It contains a lot of worthwhile discussion on a subject critical to economies repairing themselves from the vicissitudes of rent-seeking.
Given the topic, however, you’d expect in addition to Smith, Ricardo, Marx, Ken Henry, John Freebairn et al, Passant may at least have read a little Henry George.
He’s clearly never done so, otherwise he couldn’t possibly have included this risibly dismissive one-line reference to George:
“… the Henry George idea of land as the foundation for all wealth.”
I guess we all make mistakes – but that’s a clanger and a half!
Just one more example of the ongoing disinformation concerning George’s tightly argued case that economic rent must be taxed away to stop monopolies from developing, and for labour and capital to receive their rightful reward.
A good win by the Australian cricket team, especially our new Don Bradman and recent bad boy, Steve Smith; supported of course in this 4th test by some pretty good fast bowling: but not much else.
A striking ashes series in which Aussies have also to acknowledge the innings of English bad boy Ben Stokes in the 3rd test. It’ll be remembered for years, too.
Something about bad boys having to prove themselves?
Then there’s the other ‘ashes’ in which it’s pretty tough to engage people at all, because it’s not such good news as the result of the test cricket series is to Aussies. [Maybe to suffering Englishmen, then?]
I’m a slow bowler, coming in on the fast bowler’s run-up. You might say I’m the veteran of the team, coming in off the long run; that is, since the end of WWII: the beginning of Nikolai Kondratieff’s 4th Long Wave; the one K didn’t live to see.
Kondratieff didn’t claim to understand what fashioned his great cycle of approximately 60 years, in his time series analysis of 36 price studies from the US, UK, France and Germany.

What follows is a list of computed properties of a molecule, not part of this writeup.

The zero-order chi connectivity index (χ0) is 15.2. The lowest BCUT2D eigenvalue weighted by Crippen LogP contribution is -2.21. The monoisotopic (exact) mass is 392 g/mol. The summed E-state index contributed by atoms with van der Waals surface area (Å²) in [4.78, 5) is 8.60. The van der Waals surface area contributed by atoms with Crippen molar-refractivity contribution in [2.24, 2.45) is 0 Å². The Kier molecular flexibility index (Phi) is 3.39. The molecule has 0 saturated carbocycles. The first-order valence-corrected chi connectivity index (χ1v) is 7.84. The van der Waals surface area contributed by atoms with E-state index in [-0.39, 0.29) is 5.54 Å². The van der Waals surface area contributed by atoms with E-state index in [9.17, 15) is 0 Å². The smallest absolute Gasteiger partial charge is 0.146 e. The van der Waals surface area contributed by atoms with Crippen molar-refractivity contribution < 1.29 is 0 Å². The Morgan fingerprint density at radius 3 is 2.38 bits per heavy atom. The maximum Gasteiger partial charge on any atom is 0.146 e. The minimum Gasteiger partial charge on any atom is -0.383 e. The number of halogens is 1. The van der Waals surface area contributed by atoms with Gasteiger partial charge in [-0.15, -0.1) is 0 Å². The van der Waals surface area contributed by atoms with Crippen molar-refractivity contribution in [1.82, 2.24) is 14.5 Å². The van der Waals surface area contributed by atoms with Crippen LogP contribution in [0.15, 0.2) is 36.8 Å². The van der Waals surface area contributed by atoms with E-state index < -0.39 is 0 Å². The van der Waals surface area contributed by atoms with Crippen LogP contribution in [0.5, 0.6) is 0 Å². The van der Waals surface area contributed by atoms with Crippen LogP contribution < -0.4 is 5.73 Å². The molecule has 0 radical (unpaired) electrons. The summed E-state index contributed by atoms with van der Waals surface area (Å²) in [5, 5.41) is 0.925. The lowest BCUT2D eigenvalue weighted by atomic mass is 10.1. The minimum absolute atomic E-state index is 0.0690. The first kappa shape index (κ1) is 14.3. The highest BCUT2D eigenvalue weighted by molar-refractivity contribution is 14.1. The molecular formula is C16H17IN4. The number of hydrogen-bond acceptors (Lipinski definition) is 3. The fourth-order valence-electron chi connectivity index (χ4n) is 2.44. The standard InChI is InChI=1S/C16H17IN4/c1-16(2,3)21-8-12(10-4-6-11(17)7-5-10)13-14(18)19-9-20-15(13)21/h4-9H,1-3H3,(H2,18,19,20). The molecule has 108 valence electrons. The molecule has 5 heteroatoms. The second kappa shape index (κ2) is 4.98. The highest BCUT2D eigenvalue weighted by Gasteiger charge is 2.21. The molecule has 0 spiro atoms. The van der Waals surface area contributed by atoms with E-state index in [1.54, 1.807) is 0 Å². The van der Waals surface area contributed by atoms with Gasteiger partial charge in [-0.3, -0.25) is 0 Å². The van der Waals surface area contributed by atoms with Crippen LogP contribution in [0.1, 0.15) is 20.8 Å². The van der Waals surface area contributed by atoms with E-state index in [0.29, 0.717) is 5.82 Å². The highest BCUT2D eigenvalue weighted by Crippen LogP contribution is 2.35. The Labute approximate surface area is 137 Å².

Of course neoliberal economists will declaim the ‘K-wave’ cycle, because it exposes their absolute impotence and their often useless mathematical models – particularly as economic depressions define the period of each Long Wave.
This one’s unfortunately going to reduce world economies to ashes. Not everyone’s cup of tea for discussion or analysis, I guess. I suppose like all good grasshoppers we should remain positive, up and about, and happy – never like those crazily negative damn ants.
Heterodox economists, money and debt theorists, MMT-ers and UBI supporters, generally correct in their analyses, will at best be lukewarm to this remedy, whilst rent-seeking neolibs will resist it until the last man has been bowled out.
That’s why we mustn’t speak about this other ashes
So, household final consumption contributed a nearly-invisible 0.2% to Australian GDP in the June quarter? And Oz annual growth slumped to 1.4%, the worst it’s been since the GFC in 2009?
In terms of last year’s Kavanagh-Putland Index (shown in black above), the lack of good news is to be expected. The only issue now is whether the Morrison government’s tax cuts and stimulatory measures have been sufficient to allay the recession which usually ensues within 2 years of a 25% drop in the Index (shown in orange).
Put another way, will Treasurer Josh Frydenberg’s “goodies” match the more than $50 billion Wayne Swan spent in 2008-09 to successfully keep the property market “up there”, and to kick the property bubble can down along the road?
I don’t think so.
Because a great number of Australians are already maxed out on debt, and a declining wage share doesn’t help resolve their indebtedness to banks. Rather, it applies additional financial constraint.
But hasn’t the property market shown recent improvement?
Yes, it has. But that’s the worry. It doesn’t resolve the problem of Australia’s extraordinary level of private debt. Our incredibly high land prices and mortgage debt are the main reason business, especially retail business, is so sluggish: aggregate demand is low.
Maybe curiously to some, the only hope for economic recovery is for the heat to come out of the property market, not to be shunted back into it. We and our politicians need to learn that the profitability of Oz banks does not translate to the general welfare of “hardworking Australians”.